In parts of Washington, residents needing assistance were urged to phone non-emergency numbers or travel directly to fire or police stations after 911 response centres were left without electricity.

Authorities also urged some homeowners to start conserving water amid concern over the effect of outages on sewage stations.

Blackouts were reported from Indiana to New Jersey on Saturday, with the bulk of the service interruptions concentrated on the capital.

On Friday, temperatures in DC reached 104F (40°C) – topping a record of 101 set in 1934. Although marginally cooler on Saturday, many were still left sweating as the mercury ticked up into triple digits.

Myra Oppel, a spokeswoman for utility firm Pepco, said engineers were working around the clock to get customers reconnected to electricity. more


  1. I'm one of the lucky people who didn't lose power throughout the entire weekend--though just a half mile east, west, and north of us was completely without power.

    My wife and I have once again had occasion to comment: This is the 21st century and we live on the heavily developed east coast of the US! Why should the power ever go out, or at least why should it go out for anything approaching 24 hours or more?

    Combine this incident with the October snow that knocked power for out up north last fall, plus Hurricane Irene last August--all of them featured massive, prolonged power outages for millions. Maybe the hurricane I can understand, but anything more than a day or so is just terrible.

    We need to bury our power lines and invest in actual emergency/backup infrastructure.

  2. Burying power lines is extremely costly under the best conditions, and when you have to move or adjust to water, sewer, phone and video cable and/or cut through rock can be a real nightmare. Also, the power loss associated with high-tension lines underground means much higher power losses due to "grounding"...added to the fact that less than 60% of power generated normally gets to the user in the first place. Add the added installation costs and the power loss and you are probably looking at power rates being 15-20X current least until the costs of retrofitting are recouped by the power companies...then a mere 2-5x cost from then on. Centralized power generation with vast distribution grids is the basic problem...THAT's what needs to be fixed.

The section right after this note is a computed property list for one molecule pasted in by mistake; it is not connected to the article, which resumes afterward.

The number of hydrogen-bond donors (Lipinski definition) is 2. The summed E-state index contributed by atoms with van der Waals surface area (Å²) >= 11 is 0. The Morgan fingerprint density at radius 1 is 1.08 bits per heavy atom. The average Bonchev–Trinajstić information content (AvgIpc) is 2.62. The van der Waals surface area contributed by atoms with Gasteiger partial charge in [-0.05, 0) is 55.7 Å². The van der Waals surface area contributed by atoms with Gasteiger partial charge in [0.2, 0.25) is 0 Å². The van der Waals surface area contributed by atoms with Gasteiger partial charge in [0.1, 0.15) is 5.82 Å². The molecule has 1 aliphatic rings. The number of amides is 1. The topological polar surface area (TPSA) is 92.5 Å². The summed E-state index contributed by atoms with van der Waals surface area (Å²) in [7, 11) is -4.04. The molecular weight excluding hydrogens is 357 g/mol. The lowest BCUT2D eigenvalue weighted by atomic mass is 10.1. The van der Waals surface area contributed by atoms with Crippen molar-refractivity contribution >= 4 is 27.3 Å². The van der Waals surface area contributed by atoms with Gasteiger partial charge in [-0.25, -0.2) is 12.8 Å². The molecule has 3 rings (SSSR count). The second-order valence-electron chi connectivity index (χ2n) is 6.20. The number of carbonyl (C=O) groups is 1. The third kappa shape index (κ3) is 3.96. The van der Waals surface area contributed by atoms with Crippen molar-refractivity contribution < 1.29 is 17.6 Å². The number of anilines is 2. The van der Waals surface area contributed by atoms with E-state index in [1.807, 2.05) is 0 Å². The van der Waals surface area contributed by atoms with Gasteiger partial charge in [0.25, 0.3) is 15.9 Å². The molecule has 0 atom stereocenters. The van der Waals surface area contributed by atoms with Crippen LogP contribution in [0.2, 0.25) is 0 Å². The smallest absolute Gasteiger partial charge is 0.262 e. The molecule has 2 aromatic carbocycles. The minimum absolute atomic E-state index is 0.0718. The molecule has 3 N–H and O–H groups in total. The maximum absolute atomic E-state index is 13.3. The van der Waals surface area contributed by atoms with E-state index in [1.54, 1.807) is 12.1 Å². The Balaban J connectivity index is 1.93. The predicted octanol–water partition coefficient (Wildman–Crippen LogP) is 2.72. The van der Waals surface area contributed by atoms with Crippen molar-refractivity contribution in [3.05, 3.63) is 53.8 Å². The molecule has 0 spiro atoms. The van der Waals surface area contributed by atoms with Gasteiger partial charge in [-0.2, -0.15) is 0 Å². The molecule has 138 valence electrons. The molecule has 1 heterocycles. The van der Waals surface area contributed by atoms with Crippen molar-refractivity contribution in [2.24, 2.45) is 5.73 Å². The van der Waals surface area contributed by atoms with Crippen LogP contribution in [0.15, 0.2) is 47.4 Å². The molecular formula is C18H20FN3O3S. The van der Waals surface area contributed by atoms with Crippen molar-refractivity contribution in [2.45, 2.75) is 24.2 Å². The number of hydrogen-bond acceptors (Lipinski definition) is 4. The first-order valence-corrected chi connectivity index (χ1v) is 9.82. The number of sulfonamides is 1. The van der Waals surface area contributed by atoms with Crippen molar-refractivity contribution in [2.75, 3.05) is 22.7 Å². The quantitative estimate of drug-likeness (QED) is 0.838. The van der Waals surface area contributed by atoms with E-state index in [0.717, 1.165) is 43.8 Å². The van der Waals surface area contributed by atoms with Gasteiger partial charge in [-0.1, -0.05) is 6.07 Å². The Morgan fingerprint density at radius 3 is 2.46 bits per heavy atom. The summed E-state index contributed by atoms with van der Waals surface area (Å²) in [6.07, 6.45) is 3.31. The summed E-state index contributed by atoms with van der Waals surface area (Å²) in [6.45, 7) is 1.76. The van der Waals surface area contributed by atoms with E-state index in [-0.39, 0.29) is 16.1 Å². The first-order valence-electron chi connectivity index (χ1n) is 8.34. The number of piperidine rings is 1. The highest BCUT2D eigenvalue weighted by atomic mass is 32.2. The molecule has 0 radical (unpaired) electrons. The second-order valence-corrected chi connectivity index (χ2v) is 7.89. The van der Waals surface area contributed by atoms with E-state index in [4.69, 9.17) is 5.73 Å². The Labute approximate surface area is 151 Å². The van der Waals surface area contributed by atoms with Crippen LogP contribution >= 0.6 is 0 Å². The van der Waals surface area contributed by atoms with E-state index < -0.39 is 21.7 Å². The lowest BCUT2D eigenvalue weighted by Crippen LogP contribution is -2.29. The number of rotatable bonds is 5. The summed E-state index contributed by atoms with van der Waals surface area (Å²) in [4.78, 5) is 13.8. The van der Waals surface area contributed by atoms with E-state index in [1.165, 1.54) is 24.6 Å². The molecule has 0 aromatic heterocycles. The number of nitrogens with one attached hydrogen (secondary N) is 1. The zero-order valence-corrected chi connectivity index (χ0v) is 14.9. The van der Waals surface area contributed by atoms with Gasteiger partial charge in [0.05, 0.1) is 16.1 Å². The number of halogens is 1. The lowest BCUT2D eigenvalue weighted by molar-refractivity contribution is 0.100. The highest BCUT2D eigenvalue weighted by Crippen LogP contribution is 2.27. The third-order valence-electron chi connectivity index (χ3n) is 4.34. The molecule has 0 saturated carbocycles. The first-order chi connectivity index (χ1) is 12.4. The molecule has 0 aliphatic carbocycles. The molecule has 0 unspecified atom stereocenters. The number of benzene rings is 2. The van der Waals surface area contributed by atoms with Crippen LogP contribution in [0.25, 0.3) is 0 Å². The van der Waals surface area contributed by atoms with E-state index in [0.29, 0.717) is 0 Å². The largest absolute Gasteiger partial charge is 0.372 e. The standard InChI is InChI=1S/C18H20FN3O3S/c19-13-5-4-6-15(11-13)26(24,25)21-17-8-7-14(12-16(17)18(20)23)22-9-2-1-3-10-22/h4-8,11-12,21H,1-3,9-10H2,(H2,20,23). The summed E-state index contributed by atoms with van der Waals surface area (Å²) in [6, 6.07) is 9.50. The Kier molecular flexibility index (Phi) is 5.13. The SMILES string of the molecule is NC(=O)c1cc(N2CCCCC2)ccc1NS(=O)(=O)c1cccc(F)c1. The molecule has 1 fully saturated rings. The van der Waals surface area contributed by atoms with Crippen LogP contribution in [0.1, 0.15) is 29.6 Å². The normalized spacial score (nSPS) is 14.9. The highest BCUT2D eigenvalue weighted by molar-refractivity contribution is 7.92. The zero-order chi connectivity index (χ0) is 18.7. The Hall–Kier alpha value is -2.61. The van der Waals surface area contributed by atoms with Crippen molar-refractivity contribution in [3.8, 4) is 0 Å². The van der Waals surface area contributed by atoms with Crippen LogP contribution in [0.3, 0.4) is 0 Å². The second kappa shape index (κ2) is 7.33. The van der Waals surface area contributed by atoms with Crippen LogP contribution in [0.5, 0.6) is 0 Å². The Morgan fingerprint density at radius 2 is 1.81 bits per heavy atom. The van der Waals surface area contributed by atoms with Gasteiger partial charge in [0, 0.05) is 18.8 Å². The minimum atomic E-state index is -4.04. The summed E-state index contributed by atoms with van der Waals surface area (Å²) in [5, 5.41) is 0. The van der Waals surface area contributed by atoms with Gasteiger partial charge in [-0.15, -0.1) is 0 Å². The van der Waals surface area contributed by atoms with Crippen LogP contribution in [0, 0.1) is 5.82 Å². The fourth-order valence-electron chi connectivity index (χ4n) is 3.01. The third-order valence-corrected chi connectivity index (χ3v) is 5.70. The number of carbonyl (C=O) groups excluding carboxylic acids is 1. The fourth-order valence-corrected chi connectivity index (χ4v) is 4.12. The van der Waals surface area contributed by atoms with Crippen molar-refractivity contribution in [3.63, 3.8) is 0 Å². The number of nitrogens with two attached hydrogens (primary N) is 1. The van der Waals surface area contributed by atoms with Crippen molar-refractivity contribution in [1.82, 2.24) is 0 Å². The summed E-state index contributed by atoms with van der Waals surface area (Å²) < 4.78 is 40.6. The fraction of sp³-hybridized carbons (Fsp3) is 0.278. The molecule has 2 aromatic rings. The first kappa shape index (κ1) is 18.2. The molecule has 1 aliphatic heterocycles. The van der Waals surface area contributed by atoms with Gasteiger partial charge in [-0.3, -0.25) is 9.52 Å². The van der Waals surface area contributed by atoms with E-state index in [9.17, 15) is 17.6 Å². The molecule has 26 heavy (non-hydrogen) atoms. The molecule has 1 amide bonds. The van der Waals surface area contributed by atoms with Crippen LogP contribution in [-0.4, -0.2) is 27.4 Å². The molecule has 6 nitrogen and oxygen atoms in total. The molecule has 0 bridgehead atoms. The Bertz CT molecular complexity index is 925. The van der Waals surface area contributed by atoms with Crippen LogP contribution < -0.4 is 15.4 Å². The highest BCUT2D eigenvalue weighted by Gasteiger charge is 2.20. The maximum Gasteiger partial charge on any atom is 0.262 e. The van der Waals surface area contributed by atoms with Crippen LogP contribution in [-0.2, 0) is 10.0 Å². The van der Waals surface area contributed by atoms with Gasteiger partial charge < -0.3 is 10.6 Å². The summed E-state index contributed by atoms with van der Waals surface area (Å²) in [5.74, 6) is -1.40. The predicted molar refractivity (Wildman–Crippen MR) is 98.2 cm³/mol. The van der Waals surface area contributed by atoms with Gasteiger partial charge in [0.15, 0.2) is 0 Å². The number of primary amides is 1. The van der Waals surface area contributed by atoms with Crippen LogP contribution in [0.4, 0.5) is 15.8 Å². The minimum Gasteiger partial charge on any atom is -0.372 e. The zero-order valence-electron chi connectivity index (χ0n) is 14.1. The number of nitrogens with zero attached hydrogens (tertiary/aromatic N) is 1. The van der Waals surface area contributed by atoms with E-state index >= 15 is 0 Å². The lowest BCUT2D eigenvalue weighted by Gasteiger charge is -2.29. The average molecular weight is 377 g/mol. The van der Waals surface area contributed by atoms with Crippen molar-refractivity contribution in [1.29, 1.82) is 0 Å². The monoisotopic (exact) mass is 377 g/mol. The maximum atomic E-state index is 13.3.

1. The costs associated with repair crews working around the clock and the loss of revenue would be greatly reduced with buried cables. I don't think the major transmissions lines are as vulnerable to trees knocking them down either. Additionally, if the burying of power lines is done in association with other infrastructure improvements, like replacing aging water and sewer lines or installing fiber optic cable, costs will also be lowered.

  3. Underground lines are not THAT bad, Davis. They're merely a bit less profitable.

    About the power outage in general; I wouldn't emphasize the air conditioning thing so much, as there are plenty regions in the world - also highly developed ones - which use much less air conditioning under the same weather conditions than the U.S. do.
    It's a luxury.

  4. And when it comes to topics like favorite colors or music or a concept of a deity, tolerance of other's opinions is probably a good thing. But when the subject is science, this social skill becomes a badge of purest ignorance. claremont plumber